I usually plan out my blog posts. I usually don’t put together a formal outline, but I at least have an idea of one in my head and will put at least a few notes or bullet points down on paper prior to beginning to write just to make sure I don’t forget to include any of the major points I intended to cover. This is not one of those posts. Tonight was the first night of running that it finally felt like the temperature dropped after the sunset. I think it was cooler than it has been since early spring this year. It’s strange when it takes a cool run after dark to realize how quickly the seasons are shifting from one to the next. Time doesn’t wait. Night to day, season to season, and year after year. It’s relentless. During this run while thinking about time relentlessly pressing on, I decided I would write this free form, unplanned blog post just to see where it led and what end result would be produced.

The main thing I thought I would write about was how I currently have no races on my schedule and I’m pretty much ok with it. I’m at the point after my last race (almost a month) that I would usually start experiencing some of the post race blues without having the next goal to conquer on my calendar. I’m not really feeling that as much this time or the need to sign up for anything. I’m guessing the reason why is because although I’m not registered for any races as of now, I know I have a race on my agenda next May, the Capital Backyard Ultra (CBU). I earned a guaranteed spot at CBU by winning the Last Squatch Standing this past August. The winner of the 2022 CBU will receive a guaranteed spot on the USA team at the 2022 Big Dog’s Backyard International Satellite Championship. It is a momentous race for me. It is a chance for me to earn a spot to represent the USA in an International competition of the best backyard runners from around the world. It struck me during my run tonight that this could be the most important race of my life. With that thought in my head, I vowed to make the months leading up to it my most focused months of training ever.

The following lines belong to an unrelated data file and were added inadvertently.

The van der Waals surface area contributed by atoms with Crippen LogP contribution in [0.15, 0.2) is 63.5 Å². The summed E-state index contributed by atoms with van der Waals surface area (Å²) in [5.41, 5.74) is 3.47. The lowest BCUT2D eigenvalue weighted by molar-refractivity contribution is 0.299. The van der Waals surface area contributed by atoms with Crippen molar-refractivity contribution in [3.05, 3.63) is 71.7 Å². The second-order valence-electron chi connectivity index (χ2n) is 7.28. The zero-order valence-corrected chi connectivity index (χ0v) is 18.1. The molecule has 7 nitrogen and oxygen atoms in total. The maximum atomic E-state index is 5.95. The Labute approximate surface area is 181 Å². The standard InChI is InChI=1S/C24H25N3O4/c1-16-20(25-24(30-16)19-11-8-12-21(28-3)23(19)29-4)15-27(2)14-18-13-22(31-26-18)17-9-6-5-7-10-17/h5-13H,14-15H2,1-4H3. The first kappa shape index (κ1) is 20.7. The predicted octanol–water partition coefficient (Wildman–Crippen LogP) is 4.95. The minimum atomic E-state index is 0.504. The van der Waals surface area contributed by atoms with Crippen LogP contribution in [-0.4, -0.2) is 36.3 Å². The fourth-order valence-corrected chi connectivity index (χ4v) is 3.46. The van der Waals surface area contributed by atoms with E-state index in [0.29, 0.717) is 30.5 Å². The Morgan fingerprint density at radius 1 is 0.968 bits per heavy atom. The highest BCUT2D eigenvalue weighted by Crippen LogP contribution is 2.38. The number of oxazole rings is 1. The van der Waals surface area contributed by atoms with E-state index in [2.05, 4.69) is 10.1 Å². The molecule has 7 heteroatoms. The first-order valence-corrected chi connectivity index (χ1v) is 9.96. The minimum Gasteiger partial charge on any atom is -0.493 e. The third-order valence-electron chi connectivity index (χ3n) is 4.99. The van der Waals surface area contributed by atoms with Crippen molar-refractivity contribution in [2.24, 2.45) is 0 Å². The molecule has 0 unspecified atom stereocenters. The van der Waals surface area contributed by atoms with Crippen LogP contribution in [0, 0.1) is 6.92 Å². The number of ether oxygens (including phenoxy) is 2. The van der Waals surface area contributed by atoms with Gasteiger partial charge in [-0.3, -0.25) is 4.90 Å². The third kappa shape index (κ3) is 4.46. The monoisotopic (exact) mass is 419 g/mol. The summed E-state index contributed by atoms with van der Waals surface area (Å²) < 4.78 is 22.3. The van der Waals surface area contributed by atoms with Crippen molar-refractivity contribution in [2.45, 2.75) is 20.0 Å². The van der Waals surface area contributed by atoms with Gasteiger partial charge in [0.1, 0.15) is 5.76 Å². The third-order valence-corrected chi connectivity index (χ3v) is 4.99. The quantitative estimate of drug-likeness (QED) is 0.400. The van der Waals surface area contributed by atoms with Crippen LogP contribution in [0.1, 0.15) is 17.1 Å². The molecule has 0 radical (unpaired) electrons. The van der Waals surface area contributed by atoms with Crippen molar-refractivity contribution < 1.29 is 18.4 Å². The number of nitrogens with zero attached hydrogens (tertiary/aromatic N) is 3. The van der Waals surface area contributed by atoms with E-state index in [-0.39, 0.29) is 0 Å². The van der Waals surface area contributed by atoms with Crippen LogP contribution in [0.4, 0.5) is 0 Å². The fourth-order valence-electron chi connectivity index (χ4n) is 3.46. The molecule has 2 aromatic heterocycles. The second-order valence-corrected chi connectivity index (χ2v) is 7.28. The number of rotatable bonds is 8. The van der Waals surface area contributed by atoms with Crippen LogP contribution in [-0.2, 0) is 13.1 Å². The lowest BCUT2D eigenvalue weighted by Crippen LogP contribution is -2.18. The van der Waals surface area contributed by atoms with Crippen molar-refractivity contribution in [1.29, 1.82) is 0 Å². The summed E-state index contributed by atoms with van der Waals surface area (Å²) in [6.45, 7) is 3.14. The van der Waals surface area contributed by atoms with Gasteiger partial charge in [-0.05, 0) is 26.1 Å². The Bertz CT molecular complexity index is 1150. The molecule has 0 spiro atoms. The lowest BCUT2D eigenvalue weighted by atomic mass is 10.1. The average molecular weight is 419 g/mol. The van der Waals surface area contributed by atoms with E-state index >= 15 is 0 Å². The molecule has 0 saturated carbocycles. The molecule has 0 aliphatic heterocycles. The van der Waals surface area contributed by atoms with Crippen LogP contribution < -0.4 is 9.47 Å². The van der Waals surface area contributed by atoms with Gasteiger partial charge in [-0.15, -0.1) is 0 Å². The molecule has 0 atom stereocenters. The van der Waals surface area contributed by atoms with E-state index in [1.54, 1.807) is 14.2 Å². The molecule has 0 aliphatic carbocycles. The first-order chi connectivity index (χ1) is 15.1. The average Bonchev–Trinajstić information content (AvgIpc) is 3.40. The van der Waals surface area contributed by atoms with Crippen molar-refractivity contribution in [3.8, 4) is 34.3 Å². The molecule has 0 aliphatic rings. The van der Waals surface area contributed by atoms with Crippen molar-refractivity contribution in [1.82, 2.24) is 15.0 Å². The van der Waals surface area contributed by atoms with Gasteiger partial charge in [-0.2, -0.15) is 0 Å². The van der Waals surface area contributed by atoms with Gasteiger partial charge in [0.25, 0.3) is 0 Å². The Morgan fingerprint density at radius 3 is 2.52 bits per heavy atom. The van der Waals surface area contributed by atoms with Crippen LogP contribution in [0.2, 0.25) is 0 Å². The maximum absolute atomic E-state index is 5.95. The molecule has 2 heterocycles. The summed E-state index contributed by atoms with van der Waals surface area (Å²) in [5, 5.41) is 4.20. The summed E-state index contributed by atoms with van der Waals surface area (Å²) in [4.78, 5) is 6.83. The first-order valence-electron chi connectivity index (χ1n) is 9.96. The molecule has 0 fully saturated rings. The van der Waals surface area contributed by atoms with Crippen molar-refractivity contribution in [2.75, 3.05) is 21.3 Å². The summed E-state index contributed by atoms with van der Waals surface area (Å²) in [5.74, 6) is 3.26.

If I train hard and smart January through May, I know I’ll be ready for CBU physically. But the mental side of backyards can break you and end your run just as quickly as any physical issue. I was considering a gym membership to increase my running miles starting in January when weather can make outdoor running less enjoyable in my opinion, but I’m not so sure. I began to think that forcing myself out the door in freezing temps and running through slushy streets may help me nurture that determination that’s needed during a backyard ultra to get up and go out for another 4.167 miles when your mind and body may be advising otherwise. I mean that’s all this format is after the physical aspect, just a mental battle between the logical part of your brain that knows this must stop at some point and the other side of your brain that refuses to quit even though your muscles have been relaying the message to your brain that they’re spent.

I can’t explain what it is that keeps other runners going in these backyard races. I’m not even sure what it is for me all the time. I like to think it’s a reflection of my well honed sense of determination. I’m not the greatest or most talented runner, but I am a pretty determined person. I like to think it’s a display of the undefeatable human spirit to not accept defeat even if it seems the mind and body have accepted defeat. I feel that I was on the precipice of that situation a couple times at backyard races. Somehow, I found the will and desire to keep pushing on even when my brain was providing me logical justifications to quit and body parts were signaling their surrender.

I don’t know what will happen at CBU. I hope to have a good day. I hope to run my longest distance ever. I hope to be the last person standing. But hope can be lost quickly during a backyard ultra. The mind can be defeated in unforeseen ways. Some aspects are not in my control. What I can control is my training and my goal for race day. My training will be on point. I am committed to making that happen. My goal is simple, to go out for every loop on the hour until I am either timed out or I am the last person standing.



Scott Snell
9/24/21